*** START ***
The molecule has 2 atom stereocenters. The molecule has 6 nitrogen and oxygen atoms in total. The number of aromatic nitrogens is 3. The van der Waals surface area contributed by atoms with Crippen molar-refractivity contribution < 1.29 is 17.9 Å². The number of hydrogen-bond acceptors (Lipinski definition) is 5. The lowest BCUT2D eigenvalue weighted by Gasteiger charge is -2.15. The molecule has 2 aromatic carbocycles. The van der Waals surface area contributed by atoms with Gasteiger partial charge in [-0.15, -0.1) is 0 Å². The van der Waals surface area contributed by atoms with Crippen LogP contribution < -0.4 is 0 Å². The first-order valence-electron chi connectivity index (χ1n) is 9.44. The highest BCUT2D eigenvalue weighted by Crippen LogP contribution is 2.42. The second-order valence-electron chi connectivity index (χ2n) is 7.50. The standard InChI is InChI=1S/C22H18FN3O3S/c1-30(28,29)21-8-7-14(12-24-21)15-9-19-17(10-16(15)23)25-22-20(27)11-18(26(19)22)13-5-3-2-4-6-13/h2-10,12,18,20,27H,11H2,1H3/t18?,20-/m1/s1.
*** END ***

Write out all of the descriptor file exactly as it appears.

The molecule has 2 atom stereocenters. The molecule has 6 nitrogen and oxygen atoms in total. The number of aromatic nitrogens is 3. The van der Waals surface area contributed by atoms with Crippen molar-refractivity contribution < 1.29 is 17.9 Å². The number of hydrogen-bond acceptors (Lipinski definition) is 5. The lowest BCUT2D eigenvalue weighted by Gasteiger charge is -2.15. The molecule has 2 aromatic carbocycles. The van der Waals surface area contributed by atoms with Gasteiger partial charge in [-0.15, -0.1) is 0 Å². The van der Waals surface area contributed by atoms with Crippen LogP contribution < -0.4 is 0 Å². The first-order valence-electron chi connectivity index (χ1n) is 9.44. The highest BCUT2D eigenvalue weighted by Crippen LogP contribution is 2.42. The second-order valence-electron chi connectivity index (χ2n) is 7.50. The standard InChI is InChI=1S/C22H18FN3O3S/c1-30(28,29)21-8-7-14(12-24-21)15-9-19-17(10-16(15)23)25-22-20(27)11-18(26(19)22)13-5-3-2-4-6-13/h2-10,12,18,20,27H,11H2,1H3/t18?,20-/m1/s1.